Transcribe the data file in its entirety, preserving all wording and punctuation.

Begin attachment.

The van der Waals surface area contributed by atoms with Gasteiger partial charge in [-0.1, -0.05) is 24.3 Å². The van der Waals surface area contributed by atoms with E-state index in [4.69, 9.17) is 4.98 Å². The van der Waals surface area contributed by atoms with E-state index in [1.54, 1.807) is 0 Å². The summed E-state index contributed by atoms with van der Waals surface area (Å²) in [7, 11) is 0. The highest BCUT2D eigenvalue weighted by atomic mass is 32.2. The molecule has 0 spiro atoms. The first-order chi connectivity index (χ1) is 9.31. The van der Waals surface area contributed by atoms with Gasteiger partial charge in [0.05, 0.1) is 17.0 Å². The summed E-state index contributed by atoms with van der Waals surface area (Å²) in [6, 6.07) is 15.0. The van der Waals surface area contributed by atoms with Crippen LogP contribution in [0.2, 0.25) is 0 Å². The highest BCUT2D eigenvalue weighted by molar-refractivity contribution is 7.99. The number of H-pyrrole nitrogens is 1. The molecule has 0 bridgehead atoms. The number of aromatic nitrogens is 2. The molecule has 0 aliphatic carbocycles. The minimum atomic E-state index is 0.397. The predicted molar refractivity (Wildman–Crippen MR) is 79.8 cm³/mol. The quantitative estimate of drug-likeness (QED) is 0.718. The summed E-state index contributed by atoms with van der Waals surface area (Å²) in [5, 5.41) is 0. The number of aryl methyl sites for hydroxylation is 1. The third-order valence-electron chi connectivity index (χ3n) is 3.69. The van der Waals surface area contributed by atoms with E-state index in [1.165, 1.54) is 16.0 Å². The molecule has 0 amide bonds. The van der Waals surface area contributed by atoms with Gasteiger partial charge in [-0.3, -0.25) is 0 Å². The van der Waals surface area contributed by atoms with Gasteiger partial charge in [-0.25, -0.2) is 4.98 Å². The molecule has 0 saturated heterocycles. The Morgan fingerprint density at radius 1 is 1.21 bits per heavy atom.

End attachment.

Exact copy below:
The van der Waals surface area contributed by atoms with Gasteiger partial charge in [-0.1, -0.05) is 24.3 Å². The van der Waals surface area contributed by atoms with E-state index in [4.69, 9.17) is 4.98 Å². The van der Waals surface area contributed by atoms with E-state index in [1.54, 1.807) is 0 Å². The summed E-state index contributed by atoms with van der Waals surface area (Å²) in [7, 11) is 0. The highest BCUT2D eigenvalue weighted by atomic mass is 32.2. The molecule has 0 spiro atoms. The first-order chi connectivity index (χ1) is 9.31. The van der Waals surface area contributed by atoms with Gasteiger partial charge in [0.05, 0.1) is 17.0 Å². The summed E-state index contributed by atoms with van der Waals surface area (Å²) in [6, 6.07) is 15.0. The van der Waals surface area contributed by atoms with Crippen LogP contribution in [0.2, 0.25) is 0 Å². The highest BCUT2D eigenvalue weighted by molar-refractivity contribution is 7.99. The number of H-pyrrole nitrogens is 1. The molecule has 0 bridgehead atoms. The number of aromatic nitrogens is 2. The molecule has 0 aliphatic carbocycles. The minimum atomic E-state index is 0.397. The predicted molar refractivity (Wildman–Crippen MR) is 79.8 cm³/mol. The quantitative estimate of drug-likeness (QED) is 0.718. The summed E-state index contributed by atoms with van der Waals surface area (Å²) in [5, 5.41) is 0. The number of aryl methyl sites for hydroxylation is 1. The third-order valence-electron chi connectivity index (χ3n) is 3.69. The van der Waals surface area contributed by atoms with E-state index in [1.165, 1.54) is 16.0 Å². The molecule has 0 amide bonds. The van der Waals surface area contributed by atoms with Gasteiger partial charge in [-0.3, -0.25) is 0 Å². The van der Waals surface area contributed by atoms with Gasteiger partial charge in [-0.25, -0.2) is 4.98 Å². The molecule has 0 saturated heterocycles. The Morgan fingerprint density at radius 1 is 1.21 bits per heavy atom.